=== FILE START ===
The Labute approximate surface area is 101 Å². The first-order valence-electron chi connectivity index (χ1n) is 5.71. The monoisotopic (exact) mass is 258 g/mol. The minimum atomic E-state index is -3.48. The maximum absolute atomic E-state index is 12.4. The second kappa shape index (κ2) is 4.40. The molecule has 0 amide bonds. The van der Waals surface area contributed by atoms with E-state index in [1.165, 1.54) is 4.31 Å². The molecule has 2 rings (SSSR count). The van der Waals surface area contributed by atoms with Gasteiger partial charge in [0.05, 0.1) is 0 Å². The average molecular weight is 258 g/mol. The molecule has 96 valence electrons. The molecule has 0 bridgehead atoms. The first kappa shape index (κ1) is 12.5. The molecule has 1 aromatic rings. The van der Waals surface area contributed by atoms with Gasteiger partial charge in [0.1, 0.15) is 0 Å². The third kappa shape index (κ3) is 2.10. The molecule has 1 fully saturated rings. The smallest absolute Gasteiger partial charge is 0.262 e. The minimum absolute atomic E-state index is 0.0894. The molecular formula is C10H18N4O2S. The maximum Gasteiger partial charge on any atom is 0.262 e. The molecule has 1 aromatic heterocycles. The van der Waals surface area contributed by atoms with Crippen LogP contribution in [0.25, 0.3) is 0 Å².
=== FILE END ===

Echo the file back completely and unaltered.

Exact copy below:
The Labute approximate surface area is 101 Å². The first-order valence-electron chi connectivity index (χ1n) is 5.71. The monoisotopic (exact) mass is 258 g/mol. The minimum atomic E-state index is -3.48. The maximum absolute atomic E-state index is 12.4. The second kappa shape index (κ2) is 4.40. The molecule has 0 amide bonds. The van der Waals surface area contributed by atoms with E-state index in [1.165, 1.54) is 4.31 Å². The molecule has 2 rings (SSSR count). The van der Waals surface area contributed by atoms with Gasteiger partial charge in [0.05, 0.1) is 0 Å². The average molecular weight is 258 g/mol. The molecule has 96 valence electrons. The molecule has 0 bridgehead atoms. The first kappa shape index (κ1) is 12.5. The molecule has 1 aromatic rings. The van der Waals surface area contributed by atoms with Gasteiger partial charge in [0.1, 0.15) is 0 Å². The third kappa shape index (κ3) is 2.10. The molecule has 1 fully saturated rings. The smallest absolute Gasteiger partial charge is 0.262 e. The minimum absolute atomic E-state index is 0.0894. The molecular formula is C10H18N4O2S. The maximum Gasteiger partial charge on any atom is 0.262 e. The molecule has 1 aromatic heterocycles. The van der Waals surface area contributed by atoms with Crippen LogP contribution in [0.25, 0.3) is 0 Å².